It has been a tough five years for residential buy-to-let investors given the humdrum rental growth and property returns that have dimmed the allure of owning a rental property as an investment.
But there are signs of green shoots in the residential buy-to-let market, which has been in revival mode since the 2007/8 global housing slump.
Latest figures from credit bureau Tenant Profile Network (TPN) and FNB show a rise in buy-to-let rental yields since two years ago.
National gross rental yields (before the rental properties’ operating costs such as electricity, water, maintenance, rates and taxes are accounted for) marginally rose to 8.6% in the second quarter of 2016 from 8.5% in the first quarter.
Rental yields are a key metric for a rental property’s return on investment, expressed as rental income over costs associated with the property.
However, one-quarter of growth doesn’t mean that the rental market is out of the woods yet.
Owning a rental flat or townhouse appears to be falling out of favour among investors, with buy-to-let home buying as a percentage of total home buying declining from highs of over 25% in 2004 (the boom year in SA’s housing market) to 10.1% for the third quarter of 2016, according to FNB.
The odds continue to stack up against landlords as the rental market typically mirrors the state of the primary residential market, which is also muddling along.
Already industry players have downgraded the house price growth for 2016 given the worrying state of the economy, the interest rate hiking cycle and a lull in consumer confidence.
Absa Home Loans property analyst Jacques du Toit expects a nominal house price growth (before accounting for inflation) of 4% to 4.5% for 2016, which is well below the 6% achieved in 2015.
To make matters worse for landlords, the upkeep costs of a rental property continue to rise faster than rental growth, eroding returns.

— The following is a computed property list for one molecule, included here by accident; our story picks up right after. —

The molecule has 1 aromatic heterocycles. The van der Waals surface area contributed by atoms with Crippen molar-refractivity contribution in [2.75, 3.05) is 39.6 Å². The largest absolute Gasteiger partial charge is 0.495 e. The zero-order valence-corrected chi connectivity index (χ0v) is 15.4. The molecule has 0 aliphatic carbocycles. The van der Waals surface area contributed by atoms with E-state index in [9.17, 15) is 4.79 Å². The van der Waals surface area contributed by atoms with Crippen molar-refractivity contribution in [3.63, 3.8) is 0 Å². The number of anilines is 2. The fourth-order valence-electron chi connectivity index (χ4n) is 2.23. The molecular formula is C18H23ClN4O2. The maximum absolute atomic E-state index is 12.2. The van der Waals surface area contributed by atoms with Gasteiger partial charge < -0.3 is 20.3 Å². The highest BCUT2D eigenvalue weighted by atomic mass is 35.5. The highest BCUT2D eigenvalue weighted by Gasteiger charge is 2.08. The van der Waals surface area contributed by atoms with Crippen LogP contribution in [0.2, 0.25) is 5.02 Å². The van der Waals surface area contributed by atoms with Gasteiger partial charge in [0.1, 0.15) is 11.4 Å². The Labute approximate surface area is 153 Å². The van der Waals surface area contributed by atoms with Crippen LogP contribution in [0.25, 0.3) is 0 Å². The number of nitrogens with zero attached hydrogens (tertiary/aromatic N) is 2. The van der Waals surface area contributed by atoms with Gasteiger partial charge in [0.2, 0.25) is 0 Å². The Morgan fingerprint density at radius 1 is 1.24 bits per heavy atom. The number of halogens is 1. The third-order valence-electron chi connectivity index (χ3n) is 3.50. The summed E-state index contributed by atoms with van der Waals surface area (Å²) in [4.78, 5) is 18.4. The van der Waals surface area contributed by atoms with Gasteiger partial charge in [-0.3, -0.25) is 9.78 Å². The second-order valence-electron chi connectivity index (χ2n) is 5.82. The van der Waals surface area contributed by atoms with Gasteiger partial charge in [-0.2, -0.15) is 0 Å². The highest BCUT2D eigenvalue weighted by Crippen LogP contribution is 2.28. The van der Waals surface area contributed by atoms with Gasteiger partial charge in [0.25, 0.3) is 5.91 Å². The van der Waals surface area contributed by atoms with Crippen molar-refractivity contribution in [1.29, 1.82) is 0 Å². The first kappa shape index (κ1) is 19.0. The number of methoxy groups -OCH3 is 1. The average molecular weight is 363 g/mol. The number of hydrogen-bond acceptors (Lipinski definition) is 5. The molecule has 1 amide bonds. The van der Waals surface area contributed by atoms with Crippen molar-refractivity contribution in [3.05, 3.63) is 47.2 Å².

Finding value in the rental market is fast-becoming area specific. For example, if landlords are looking for better rental yields, TPN and FNB figures suggest that they might have better luck Johannesburg (9.51%) than in Cape Town (7.71%). See full rankings below.
Tenant affordability and the Western Cape
At the centre of rental market pressures is the affordability dynamics of tenants, who are not in a position to afford substantial rental increases as they face sluggish income growth while debt repayments continue to surge.
TPN MD Michelle Dickens said in some cases landlords are holding back on rental escalations given the pressures of consumers, who spend at least 30% to 40% of their income on rental payments.
“Landlords don’t put in an escalation in year one but they put a 10% escalation in year two. Landlords are still prepared to hold on to quality tenants and not always put their rental escalations up annually,” said Dickens.
Tenants in the Western Cape are proving to be in a better position. TPN and FNB figures show that the percentage of tenants in good standing (those who pay their rent on time) are stronger in the Western Cape at 89% – ahead of the national average of 85%.
Even the percentage of rental increases is higher in the region, pulling in 12% compared with the average national escalation of 7%.
The Western Cape, mainly Cape Town, has also seen greater demand for rental accommodation among tenants, with some parts, like the city bowl, being under-supplied – giving landlords the flexibility to charge higher rentals.
The demand for accommodation in the region is attributed to the steady influx of people from other cities such as Johannesburg, Durban and to some extent foreigners. Also, the perception that the city is the best-run metro is a big draw card.
Big rental money spinners
The Northern Cape has yet again emerged as the most expensive province to rent, with an average rental of R7 407 for the second quarter of 2016, according to SA’s largest processor of residential rental transactions PayProp. See other rankings below.
The Northern Cape’s dominance is due to the insatiable demand for rental units. PayProp CEO Louw Liebenberg said, based on the deceleration of the Northern Cape’s rental growth during the quarter under review (5.8%) compared with 9.3% in the previous quarter, that he doesn’t expect the province to retain its top spot in the next quarter.
“Should current provincial growth trends continue, the Western Cape will take its place at just over R8 100 per month – at least R300 more than average rentals in the Northern Cape,” said Liebenberg.